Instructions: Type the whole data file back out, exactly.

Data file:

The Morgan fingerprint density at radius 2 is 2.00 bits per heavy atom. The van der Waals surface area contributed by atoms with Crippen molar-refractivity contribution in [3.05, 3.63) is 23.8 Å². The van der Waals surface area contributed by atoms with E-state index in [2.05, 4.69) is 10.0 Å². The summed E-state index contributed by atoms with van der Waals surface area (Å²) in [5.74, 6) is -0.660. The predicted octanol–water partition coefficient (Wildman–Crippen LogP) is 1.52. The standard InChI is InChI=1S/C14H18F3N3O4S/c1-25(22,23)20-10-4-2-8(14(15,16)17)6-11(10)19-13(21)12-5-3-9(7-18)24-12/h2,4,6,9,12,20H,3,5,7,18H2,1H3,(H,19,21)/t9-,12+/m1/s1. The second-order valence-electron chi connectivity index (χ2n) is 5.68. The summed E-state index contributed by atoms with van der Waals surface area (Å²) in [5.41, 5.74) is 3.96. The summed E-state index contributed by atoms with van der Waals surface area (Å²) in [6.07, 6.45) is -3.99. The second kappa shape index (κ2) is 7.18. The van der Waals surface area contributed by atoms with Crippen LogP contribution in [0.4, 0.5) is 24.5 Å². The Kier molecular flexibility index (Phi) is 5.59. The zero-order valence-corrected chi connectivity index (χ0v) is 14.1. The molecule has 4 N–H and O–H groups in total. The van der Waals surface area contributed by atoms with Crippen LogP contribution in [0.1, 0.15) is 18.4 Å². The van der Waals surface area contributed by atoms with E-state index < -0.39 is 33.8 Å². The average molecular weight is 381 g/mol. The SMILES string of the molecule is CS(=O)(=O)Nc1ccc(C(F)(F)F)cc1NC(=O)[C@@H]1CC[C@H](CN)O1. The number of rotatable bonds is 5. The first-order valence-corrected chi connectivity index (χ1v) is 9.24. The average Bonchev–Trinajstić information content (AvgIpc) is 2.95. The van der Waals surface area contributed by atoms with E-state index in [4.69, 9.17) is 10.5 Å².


The Morgan fingerprint density at radius 2 is 2.00 bits per heavy atom. The van der Waals surface area contributed by atoms with Crippen molar-refractivity contribution in [3.05, 3.63) is 23.8 Å². The van der Waals surface area contributed by atoms with E-state index in [2.05, 4.69) is 10.0 Å². The summed E-state index contributed by atoms with van der Waals surface area (Å²) in [5.74, 6) is -0.660. The predicted octanol–water partition coefficient (Wildman–Crippen LogP) is 1.52. The standard InChI is InChI=1S/C14H18F3N3O4S/c1-25(22,23)20-10-4-2-8(14(15,16)17)6-11(10)19-13(21)12-5-3-9(7-18)24-12/h2,4,6,9,12,20H,3,5,7,18H2,1H3,(H,19,21)/t9-,12+/m1/s1. The second-order valence-electron chi connectivity index (χ2n) is 5.68. The summed E-state index contributed by atoms with van der Waals surface area (Å²) in [5.41, 5.74) is 3.96. The summed E-state index contributed by atoms with van der Waals surface area (Å²) in [6.07, 6.45) is -3.99. The second kappa shape index (κ2) is 7.18. The van der Waals surface area contributed by atoms with Crippen LogP contribution in [0.4, 0.5) is 24.5 Å². The Kier molecular flexibility index (Phi) is 5.59. The zero-order valence-corrected chi connectivity index (χ0v) is 14.1. The molecule has 4 N–H and O–H groups in total. The van der Waals surface area contributed by atoms with Crippen LogP contribution in [0.1, 0.15) is 18.4 Å². The van der Waals surface area contributed by atoms with E-state index < -0.39 is 33.8 Å². The average molecular weight is 381 g/mol. The SMILES string of the molecule is CS(=O)(=O)Nc1ccc(C(F)(F)F)cc1NC(=O)[C@@H]1CC[C@H](CN)O1. The number of rotatable bonds is 5. The first-order valence-corrected chi connectivity index (χ1v) is 9.24. The average Bonchev–Trinajstić information content (AvgIpc) is 2.95. The van der Waals surface area contributed by atoms with E-state index in [4.69, 9.17) is 10.5 Å².